The Press Quieted Down on Texas Voting Rights Suppression as the Conflicting Results Came In

(AP Photo/Gerry Broome, File)

For a law that was supposed to trample minority voting rights, Texas minority candidates did rather well in the Texas primary.

It is a constant seen in the media cycles. Hysterical claims are made for a lengthy period, and as those get proven out by data or by direct evidence — by reality — the hysterics evaporate and so does the story. There is no flood of follow-up pieces on par with the tsunami of dire consequences in articles and columns. The journos simply move on to the next promised nefarious event. This is now playing out regarding the voting rights said to have been trampled in recent months.


Expect this to next not play out in Texas, where they recently staged primary elections. Beto O’Rourke won the Democrat nomination for the governor’s race in a landslide. Debate still rages over his Latino bona fides, but his win would seem to indicate the press insisting on his Hispanic roots makes this a Hispanic win, correct? The next question would be, how did this happen in the state where new voting laws were promised to all but eliminate the voices of the smaller demographics?

The media find themselves in a tangle, and this is partly why they are not trumpeting the results from that state in the usual fashion. Normally, the press loves to herald the times POC candidates win elections, but as we have been learning in recent years, those victories do not count when the Republicans are the ones supporting minority candidates. All we need to do is flashback to the last elections in Virginia, where a female POC was selected as Lieutenant Governor, and the first Hispanic was chosen as Attorney General. All we heard was how racist Virginia voters were for selecting Glenn Younkin over the translucent Terry McAuliffe.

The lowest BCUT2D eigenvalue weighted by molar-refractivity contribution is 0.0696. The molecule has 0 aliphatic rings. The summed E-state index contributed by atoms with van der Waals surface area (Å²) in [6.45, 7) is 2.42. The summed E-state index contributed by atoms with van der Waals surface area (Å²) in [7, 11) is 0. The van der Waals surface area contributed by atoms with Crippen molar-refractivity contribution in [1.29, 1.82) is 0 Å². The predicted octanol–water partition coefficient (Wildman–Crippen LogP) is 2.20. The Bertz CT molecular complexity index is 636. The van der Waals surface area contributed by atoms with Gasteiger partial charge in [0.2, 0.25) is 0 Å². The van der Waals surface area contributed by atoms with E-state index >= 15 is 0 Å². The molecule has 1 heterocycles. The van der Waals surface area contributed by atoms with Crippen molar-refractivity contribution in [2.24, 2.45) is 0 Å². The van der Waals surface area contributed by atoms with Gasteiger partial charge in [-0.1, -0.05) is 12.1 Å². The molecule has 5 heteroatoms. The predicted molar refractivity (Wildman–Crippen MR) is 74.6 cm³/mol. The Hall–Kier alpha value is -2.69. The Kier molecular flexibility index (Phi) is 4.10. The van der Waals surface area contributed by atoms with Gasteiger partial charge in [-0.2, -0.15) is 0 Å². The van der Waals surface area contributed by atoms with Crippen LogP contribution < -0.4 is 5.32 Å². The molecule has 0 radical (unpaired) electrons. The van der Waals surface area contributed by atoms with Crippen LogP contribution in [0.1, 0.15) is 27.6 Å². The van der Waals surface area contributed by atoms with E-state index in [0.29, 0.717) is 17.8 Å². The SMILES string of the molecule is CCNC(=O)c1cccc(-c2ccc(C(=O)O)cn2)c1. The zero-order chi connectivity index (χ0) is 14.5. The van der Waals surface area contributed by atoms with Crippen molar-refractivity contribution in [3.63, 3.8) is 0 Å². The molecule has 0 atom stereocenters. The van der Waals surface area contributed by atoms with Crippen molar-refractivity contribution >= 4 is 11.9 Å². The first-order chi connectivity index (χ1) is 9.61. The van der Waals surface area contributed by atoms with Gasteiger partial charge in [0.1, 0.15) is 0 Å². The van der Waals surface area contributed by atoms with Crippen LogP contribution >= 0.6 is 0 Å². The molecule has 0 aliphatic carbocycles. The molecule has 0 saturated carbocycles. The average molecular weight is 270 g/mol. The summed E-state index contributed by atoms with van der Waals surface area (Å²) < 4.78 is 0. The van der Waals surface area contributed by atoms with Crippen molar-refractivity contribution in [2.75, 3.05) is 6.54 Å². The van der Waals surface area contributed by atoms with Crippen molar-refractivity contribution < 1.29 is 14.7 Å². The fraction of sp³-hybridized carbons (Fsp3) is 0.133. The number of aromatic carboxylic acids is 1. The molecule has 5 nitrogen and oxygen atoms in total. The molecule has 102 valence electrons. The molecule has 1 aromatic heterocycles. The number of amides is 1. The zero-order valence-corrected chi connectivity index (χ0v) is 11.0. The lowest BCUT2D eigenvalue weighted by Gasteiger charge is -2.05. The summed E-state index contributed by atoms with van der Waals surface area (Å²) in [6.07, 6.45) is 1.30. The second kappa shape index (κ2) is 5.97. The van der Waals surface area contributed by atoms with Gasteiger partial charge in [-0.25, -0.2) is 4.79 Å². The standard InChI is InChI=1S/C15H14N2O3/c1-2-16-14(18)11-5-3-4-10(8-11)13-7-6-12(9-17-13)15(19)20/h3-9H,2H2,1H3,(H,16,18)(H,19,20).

FILE - In this Nov. 8, 2016, file photo, a huge

The Texas primary shows a couple of results that the press has little interest in addressing. In no fewer than three primary races for the House, we see Hispanic names rising to the top, and more were found in the state races, such as Janie Lopez in House District 37. These are good signs of minority emergence continuing in the elections, but it is a bad sign for media messaging, so the reporting on this becomes notably muted. 


Why? Well just consider what the running narrative has been for the past year, and longer. Recall, states that were inserting voting integrity laws were said to be trampling on voters’ rights, doing so in a racist fashion in order to squelch the voice of minority voters. Having these minority candidates winning defies that prior script that was followed. Then there is another facet that derails those prior claims – many of these Latino victories took place in the Republican primaries.

What the press cannot explain and/or refuses to address is how supposedly racist legislation meant to bolster the alleged white stranglehold on political offices led to an influx of Hispanic victories. Moreover, how did those minority triumphs occur under the banner of the party allegedly enacting laws and redrawing districts specifically designed to disenfranchise minority voters? It is a twofold contradiction to the promised intolerant design of things, and the press cannot run away from this fast enough.

The overarching issue is one the Democratic Party and press complex turn an oblivious eye towards – the shifting electoral demographics. Over the course of a few elections, we have seen a growing trend of black and Hispanic voters moving to the GOP, either in registration or just in vote support. The party appears in denial. 


We have seen Dems attributing these shifts to outlier influences in select pockets, despite national trends saying otherwise. The Democrats have continued to push the use of the term “LatinX” in a woke nod to activists despite Hispanics saying in large numbers they resent the usage, and it could influence their decision on candidates. 

What we are witnessing is the slow reveal that the lengthy myth-telling is not in fact playing out. It takes time for the factual basis of things to emerge, after a lengthy spell of melodramatics. We are coming to realize with these election laws claims that the perception in the press is not our reality.


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